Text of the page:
Hyperpolarized 129Xe dissolved-phase MR detects physiological changes in human lungs after low-dose inhaled lipopolysaccharide challenge
Agilo L Kern1,2, Filip Klimes1,2, Andreas Voskrebenzev1,2, Marcel Gutberlet1,2, Heike Biller2,3, Julius Renne1,2, Olaf Holz2,3, Frank Wacker1,2, Jens M Hohlfeld2,3,4, and Jens Vogel-Claussen1,2

1Institute of Diagnostic and Interventional Radiology, Hannover Medical School, Hannover, Germany, 2Biomedical Research in Endstage and Obstructive Lung Disease Hannover (BREATH), Member of the German Center for Lung Research (DZL), Hannover, Germany, 3Department of Clinical Airway Research, Fraunhofer Institute for Toxicology and Experimental Medicine, Hannover, Germany, 4Department of Respiratory Medicine, Hannover Medical School, Hannover, Germany


Low-dose inhalation of lipopolysaccharide (LPS) provides a disease model in humans for development of anti-inflammatory drugs but sensitive methods for assessment of the inflammatory response to LPS are lacking. The feasibility of hyperpolarized 129Xe dissolved-phase imaging and chemical shift saturation recovery (CSSR) was investigated in this setting. The ratio of 129Xe in red blood cells and in tissue/plasma was found to decrease and the capillary transit time derived from CSSR was found to increase after LPS inhalation. These effects are attributed to pulmonary edema and vasodilation. In conclusion, hyperpolarized 129Xe MR is sensitive even for low-dose LPS challenges in humans.


Chronic obstructive pulmonary disease (COPD) poses a major burden to the world population, being the 4th leading cause of death in 2015.1 Progression of COPD is associated with neutrophilic airway inflammation and targeted anti-inflammatory drugs would be a promising candidate to prevent disease worsening.2 Unfortunately, such drugs are still lacking. Provocation by lipopolysaccharide (LPS) elicits a neutrophilic inflammatory response in human lungs and is thought to be a safe disease model for drug development of anti-inflammatory drugs. Previously, dissolved-phase MRI/MR spectroscopy of 129Xe in tissue-plasma (TP) and red blood cells (RBC) has been shown to be feasible for disease monitoring after segmental provocation of human lungs by bronchoscopy.3 However, the invasiveness of repeated bronchoscopies limits the use of this technique. Low-dose inhalation challenges of the whole lung using LPS represent a less invasive alternative but the detection of its functional effects remains challenging.4 Therefore, the aim of this work was to test the feasibility of hyperpolarized 129Xe dissolved-phase MRI and MR spectroscopy for monitoring the response of human lungs after low-dose LPS inhalation.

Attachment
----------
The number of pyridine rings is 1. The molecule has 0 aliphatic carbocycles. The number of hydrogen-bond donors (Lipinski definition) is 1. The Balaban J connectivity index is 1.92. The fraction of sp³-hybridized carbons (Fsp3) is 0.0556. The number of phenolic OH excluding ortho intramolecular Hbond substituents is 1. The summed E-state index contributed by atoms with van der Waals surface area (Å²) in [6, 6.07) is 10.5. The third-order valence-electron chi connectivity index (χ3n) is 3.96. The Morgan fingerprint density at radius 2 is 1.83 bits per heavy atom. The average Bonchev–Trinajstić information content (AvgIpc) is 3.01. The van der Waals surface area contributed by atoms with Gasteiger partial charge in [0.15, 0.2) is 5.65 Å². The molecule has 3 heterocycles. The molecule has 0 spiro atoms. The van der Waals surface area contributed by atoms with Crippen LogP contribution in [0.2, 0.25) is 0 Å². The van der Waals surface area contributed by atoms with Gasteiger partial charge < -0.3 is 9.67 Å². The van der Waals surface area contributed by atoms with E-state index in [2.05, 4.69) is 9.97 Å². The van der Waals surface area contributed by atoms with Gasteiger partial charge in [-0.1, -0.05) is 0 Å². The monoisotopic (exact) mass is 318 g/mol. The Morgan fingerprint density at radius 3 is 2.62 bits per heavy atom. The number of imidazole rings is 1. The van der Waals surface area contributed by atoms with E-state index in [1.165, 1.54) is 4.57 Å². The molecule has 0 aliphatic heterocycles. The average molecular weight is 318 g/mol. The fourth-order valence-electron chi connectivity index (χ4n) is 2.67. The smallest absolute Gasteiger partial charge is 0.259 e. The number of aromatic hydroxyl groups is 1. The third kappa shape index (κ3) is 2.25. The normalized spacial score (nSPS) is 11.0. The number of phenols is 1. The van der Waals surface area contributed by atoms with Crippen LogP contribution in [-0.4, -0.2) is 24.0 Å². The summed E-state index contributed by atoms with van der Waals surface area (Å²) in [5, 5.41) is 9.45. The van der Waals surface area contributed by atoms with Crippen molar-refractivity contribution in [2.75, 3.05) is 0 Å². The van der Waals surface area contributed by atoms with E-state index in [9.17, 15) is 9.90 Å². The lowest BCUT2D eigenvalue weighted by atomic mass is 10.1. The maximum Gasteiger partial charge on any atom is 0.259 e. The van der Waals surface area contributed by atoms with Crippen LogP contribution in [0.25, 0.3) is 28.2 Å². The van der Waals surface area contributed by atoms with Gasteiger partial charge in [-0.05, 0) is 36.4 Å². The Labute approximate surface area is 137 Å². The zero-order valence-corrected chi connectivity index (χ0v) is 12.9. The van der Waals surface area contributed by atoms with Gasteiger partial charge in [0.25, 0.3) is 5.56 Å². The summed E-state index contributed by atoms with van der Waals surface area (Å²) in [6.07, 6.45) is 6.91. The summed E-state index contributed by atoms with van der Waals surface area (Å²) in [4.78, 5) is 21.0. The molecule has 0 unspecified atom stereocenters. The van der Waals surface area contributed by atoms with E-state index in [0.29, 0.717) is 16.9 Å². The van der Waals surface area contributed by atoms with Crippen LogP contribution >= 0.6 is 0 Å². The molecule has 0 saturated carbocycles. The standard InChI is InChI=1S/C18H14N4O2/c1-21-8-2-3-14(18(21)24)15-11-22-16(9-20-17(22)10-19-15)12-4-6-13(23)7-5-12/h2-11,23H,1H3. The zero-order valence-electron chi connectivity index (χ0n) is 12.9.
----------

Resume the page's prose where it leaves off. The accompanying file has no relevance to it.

This study was approved by the institutional review board. 13 healthy volunteers were included, out of which 10 completed the study protocol. Hyperpolarized 129Xe MRI was performed at baseline and 6 hours after provocation. For provocation, the subjects inhaled 2µg LPS as described previously.4 Imaging was performed at 1.5T (Avanto, Siemens Healthineers, Erlangen, Germany) using a 129Xe birdcage transmit coil and 16-channel receive array (Rapid Biomedical, Rimpar, Germany). Hyperpolarization of 129Xe was achieved using a commercially available polarizer (9810, Polarean, Durham, NC, USA). The imaging protocol consisted of a 129Xe dissolved-phase imaging (DPI) scan5 and chemical shift saturation recovery spectroscopy (CSSR6) during separate breathholds. Starting from residual volume, subjects inhaled 1L of hyperpolarized 129Xe for DPI and a variable amount of air to achieve a lung inflation of 1/3 forced vital capacity. For CSSR, after inhalation of a mixture of 0.5L 129Xe and high-purity nitrogen, subjects further inhaled room air to fully inflate their lungs. DPI data was separated into RBC and TP phase using hierarchical IDEAL7 and whole-lung mean values for the ratios TP-GP (GP, gas phase), RBC-GP and RBC-TP were computed. 129Xe gas uptake data to the TP phase from CSSR was fitted using the Patz model and physiological parameters were extracted.8 High-resolution spectra of the dissolved phase acquired directly after DPI were fitted with two complex Lorentzians for lineshape analysis.